Just like everything else that has happened to the Cavaliers over the last seven years, Wednesday’s acquisition of Antawn Jamison inevitably has everything to do with LeBron James‘ future.
Going into the trading season, the only thing we knew was that Cleveland would make some move for somebody’s power forward: Whether it was Amar’e Stoudemire or Jamison or Troy Murphy or (gulp) Corey Maggette was the open question mark. And whichever player the Cavs landed, the move itself was bound to be a defining factor in — not just whether the Cavs can win a championship in 2010 — but whether the Cavs keep LeBron on their side when he becomes a free agent this summer.
Everybody knows what is at stake: You make LeBron happy, you ensure the best basketball player in the world over the next 8-10 years stays in your locker room. Give him enough reasons to lose trust in the organization, and you become the city of Seattle, watching and wondering for the rest of your life how you let the franchise slip away.
Amar’e was the No. 1 pick, a proven young superstar who is one of the five to seven best big men in the NBA. No matter what you think of Stoudemire’s flaws, his arrival in Cleveland would signal to LeBron that his team was willing to do pull the trigger on a risky move and surround him with elite talent. It would be a sign of commitment. And if everything LBJ says about wanting to win championships is true, seeing Amar’e in a Cavs uniform would rightfully make the front-office suits in New York, Chicago, Miami, and anywhere else LeBron was on the target board sick to their stomachs.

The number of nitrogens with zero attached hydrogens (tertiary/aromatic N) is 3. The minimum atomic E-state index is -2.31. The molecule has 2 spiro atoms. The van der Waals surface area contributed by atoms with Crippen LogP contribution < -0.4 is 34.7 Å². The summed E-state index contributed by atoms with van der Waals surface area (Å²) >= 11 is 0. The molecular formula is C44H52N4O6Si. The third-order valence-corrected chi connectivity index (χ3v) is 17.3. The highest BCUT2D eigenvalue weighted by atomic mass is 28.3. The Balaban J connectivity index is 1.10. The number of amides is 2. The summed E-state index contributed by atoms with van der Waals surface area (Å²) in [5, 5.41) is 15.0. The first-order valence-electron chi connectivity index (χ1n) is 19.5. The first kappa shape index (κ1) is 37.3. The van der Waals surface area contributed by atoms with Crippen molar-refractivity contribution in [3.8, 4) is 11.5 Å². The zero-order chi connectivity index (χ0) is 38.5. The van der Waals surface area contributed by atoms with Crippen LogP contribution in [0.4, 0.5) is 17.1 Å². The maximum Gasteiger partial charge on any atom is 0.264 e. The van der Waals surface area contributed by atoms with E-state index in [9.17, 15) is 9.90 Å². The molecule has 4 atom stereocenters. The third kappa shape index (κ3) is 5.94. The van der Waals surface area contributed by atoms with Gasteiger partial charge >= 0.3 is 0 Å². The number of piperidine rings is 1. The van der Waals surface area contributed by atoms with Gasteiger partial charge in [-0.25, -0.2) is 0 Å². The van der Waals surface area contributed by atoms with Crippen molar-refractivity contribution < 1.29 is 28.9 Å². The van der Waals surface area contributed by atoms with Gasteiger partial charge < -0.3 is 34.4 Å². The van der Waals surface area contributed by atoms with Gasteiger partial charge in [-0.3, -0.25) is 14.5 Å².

On the flip side, had the Cavs brought in Maggette, they might as well have asked the Warriors to include LeBron’s first-class plane ticket to anywhere out of Cleveland in the trade. Maggette isn’t horrible and he can definitely score for a team short on pure scorers. But LeBron would never forget that in a season where he was playing better than ever, the organization had multiple choices to get him an All-Star caliber sidekick and instead filled the “None of the Above” bubble on his wish list.
Jamison? He’s not on the level of Amar’e, but he’s no crappy consolation prize. He was an All-Star as recently as 2008, and this season is putting up 20.5 points and 8.8 boards a night. At 33 years old he’s less of a long-term option than Amar’e or even Murphy, but Jamison at least has enough in the tank to make the Cavs an even more dangerous playoff team right away.
I’ve gotten on Jamison for his shot-jacking in the past, but the bottom line is he produces. He’s like Zach Randolph in that he’ll get his 20-and-10 even if he frustrates you sometimes with his decision making. And you could even argue that the bad habits Jamison has picked up are more the result of being infected with Washington Wizards poison than anything. Given a fresh start on a Cleveland squad that has a real chance to win it all, Jamison could re-learn to keep his ego in check and be a difference-maker.
Jamison is a good pickup for the Cavs, and more importantly, a good pickup for LeBron. His arrival doesn’t guarantee anything, but put it this way: The chances LeBron stays in Cleveland beyond 2010 are better now than they were the day before yesterday.
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